NC Supreme Court Will Rehear Voting Rights Cases in March

The 5-2 Republican-majority NC Supreme Court began hearing arguments earlier this month.

Irving Joyner, Law Professor, NCCU
Irving Joyner, Law Professor, NCCU
By Cash Michaels –

According to observers, there are strong indications that the court is prepared to erase several of the important decisions made by the 4-3 Democratic majority court last term.

In his recent analysis of the new Republican court majority, Irving Joyner, professor of law at North Carolina Central University School of Law in Durham said: “We can expect this newly minted North Carolina Supreme Court to reverse the recent voting rights and voter protection opinions which were recently decided by that court. These politically motivated reversals will be unprecedented in North Carolina law and cement the present Supreme Court, which will be in power for the next eight years.”

The GOP majority court voted to rehear two important voting rights cases already decided just a few months ago.

The first voting rights case to be reheard will be Holmes v. Moore, where the high court on Dec. 16, 2022 struck down the 2018 Voter I.D. law passed by the Republican-led General Assembly because it was ruled racially discriminatory and thus, unconstitutional. Observers say after rehearing arguments next month, expect the new, conservative Supreme Court majority to rule that the 2018 voter ID is not racially discriminatory—primarily because Republican legislative leaders say it is not.

[Editor’s note: one of the new justices, Philip Berger, Jr., is the son of NC Senate President pro tempore Phil Berger, who is one of the plaintiff’s in the rehearing case. Despite that first-degree relationship, the justice refuses to recuse himself from voting on his own father’s case.]

Justice Michael Morgan
Justice Michael Morgan

Also, expect the same predicted outcome by the High Court after rehearing Harper v. Hall in March. On December 16th, whereby the NC Supreme Court agreed with plaintiffs that the second version of a 2020 congressional redistricting map, in addition to the state Senate voting map, “violates the state’s constitutional guarantees of free, fair and honest elections, equal protection under the law, freedom of speech, and freedom of assembly.”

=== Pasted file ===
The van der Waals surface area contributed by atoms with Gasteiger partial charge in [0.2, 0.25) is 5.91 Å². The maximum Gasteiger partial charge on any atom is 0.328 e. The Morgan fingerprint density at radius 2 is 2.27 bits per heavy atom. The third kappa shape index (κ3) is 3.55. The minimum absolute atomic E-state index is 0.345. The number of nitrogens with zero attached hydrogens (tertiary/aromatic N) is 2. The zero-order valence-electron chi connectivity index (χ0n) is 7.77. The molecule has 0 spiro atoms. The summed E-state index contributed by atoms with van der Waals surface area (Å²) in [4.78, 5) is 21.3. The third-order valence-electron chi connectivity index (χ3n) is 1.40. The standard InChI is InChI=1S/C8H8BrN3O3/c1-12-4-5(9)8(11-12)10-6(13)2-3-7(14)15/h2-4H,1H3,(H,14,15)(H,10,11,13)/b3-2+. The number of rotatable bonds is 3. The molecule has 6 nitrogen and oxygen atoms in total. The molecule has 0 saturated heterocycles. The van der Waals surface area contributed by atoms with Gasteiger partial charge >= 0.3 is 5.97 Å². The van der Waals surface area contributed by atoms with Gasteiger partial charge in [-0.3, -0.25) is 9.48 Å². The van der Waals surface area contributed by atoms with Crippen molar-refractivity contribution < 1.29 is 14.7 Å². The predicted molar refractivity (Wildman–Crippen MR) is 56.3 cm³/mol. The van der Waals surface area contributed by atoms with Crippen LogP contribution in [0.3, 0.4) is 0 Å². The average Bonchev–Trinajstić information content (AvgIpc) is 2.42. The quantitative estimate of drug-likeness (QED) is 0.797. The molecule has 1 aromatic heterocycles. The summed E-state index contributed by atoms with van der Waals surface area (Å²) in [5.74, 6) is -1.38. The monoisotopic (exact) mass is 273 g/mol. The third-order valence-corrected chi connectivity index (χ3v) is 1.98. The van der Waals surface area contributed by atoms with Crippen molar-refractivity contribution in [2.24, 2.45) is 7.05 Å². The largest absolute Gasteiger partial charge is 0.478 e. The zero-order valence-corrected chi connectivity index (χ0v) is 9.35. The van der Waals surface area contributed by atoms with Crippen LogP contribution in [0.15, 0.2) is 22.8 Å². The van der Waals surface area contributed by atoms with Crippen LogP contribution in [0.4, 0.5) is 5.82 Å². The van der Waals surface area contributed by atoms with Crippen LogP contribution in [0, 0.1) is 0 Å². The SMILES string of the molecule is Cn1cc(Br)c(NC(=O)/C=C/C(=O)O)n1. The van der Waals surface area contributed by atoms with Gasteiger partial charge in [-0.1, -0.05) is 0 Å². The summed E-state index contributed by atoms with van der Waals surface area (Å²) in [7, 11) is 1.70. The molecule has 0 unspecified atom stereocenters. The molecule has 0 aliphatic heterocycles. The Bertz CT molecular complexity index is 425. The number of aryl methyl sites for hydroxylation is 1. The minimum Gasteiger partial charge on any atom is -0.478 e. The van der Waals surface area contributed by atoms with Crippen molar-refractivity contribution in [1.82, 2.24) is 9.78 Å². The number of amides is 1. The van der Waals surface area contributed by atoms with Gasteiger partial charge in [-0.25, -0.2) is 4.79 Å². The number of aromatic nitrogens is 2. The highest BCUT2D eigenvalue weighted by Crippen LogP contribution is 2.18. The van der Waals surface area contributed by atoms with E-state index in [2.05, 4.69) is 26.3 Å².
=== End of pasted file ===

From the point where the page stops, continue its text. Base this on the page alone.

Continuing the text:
The two African American associate justices left on the court, Justices Anita Earls and Michael Morgan, made clear in their written descents that rehearing the cases was highly improper and reeked of politics.

Justice Morgan noted, “The allowance of this extraordinary remedy to petitioners in this case, under the existent circumstances, may serve to foment concerns that North Carolina’s highest state court is engaged in the determination of challenging and legitimate legal disputes with a perceived desire to reach outcomes which are inconsistent with this Court’s well-established principles of adherence to legal precedent, stare decisis; and the rule of law.”

Justice Anita Earls
Justice Anita Earls

Justice Anita Earls was also not pleased with the prospect of rehearing cases. She stated, “The majority’s order fails to acknowledge the radical break with 205 years of history that the decision to rehear this case represents. It has long been the practice of the North Carolina Supreme Court to respect precedent and the principle that once the court has ruled that ruling will not be disturbed merely because of a change in the Court’s composition.

“Indeed, data from the Supreme Court’s electronic filing system indicate that, since January 1993, a total of 214 petitions for rehearings have been filed, but rehearing has been allowed in only two cases. It has been the understood practice of this Court that rehearing is not allowed solely because a Justice may have had a change of heart after the opinion in the case has been issued or because an opinion was controversial.”

However, Republicans on the court saw no problem with the GOP petitions for rehearing the cases. All parties are now required to file briefs in preparation for March 14, 2023 rehearing. Meanwhile, the court heard arguments in two other cases of particular interest to African Americans.

On Feb. 2, 2023, justices heard arguments in the Community Success Initiative v. Moore, where Republican justices insisted that ex-felons could only earn back their voting rights as prescribed by an old 1970s law—a law that critics maintain was based on the intent to disenfranchise African Americans from their voting rights and should be deemed unconstitutional. A ruling is expected on that case soon.

In addition, the court heard arguments on the constitutionality of prosecutors using race as a tool to eliminate Black prospective jurors from capital cases where Blacks are the defendants, in an effort to convict with an all-white jury.

Prof. Joyner says, “the new High Court is about to turn the clock back on hard-fought for gains by African Americans. The newly constructed Supreme Court is in place today because African Americans, racial minorities and many other progressive voters failed to fully participate in the 2022 elections,” Joyner says. “When you don’t vote, you get the government that other people wish to be in control. As a result, efforts to protect political rights will be more difficult than at any time since 1900, when Jim Crow forces seized control of all branches of the North Carolina government.”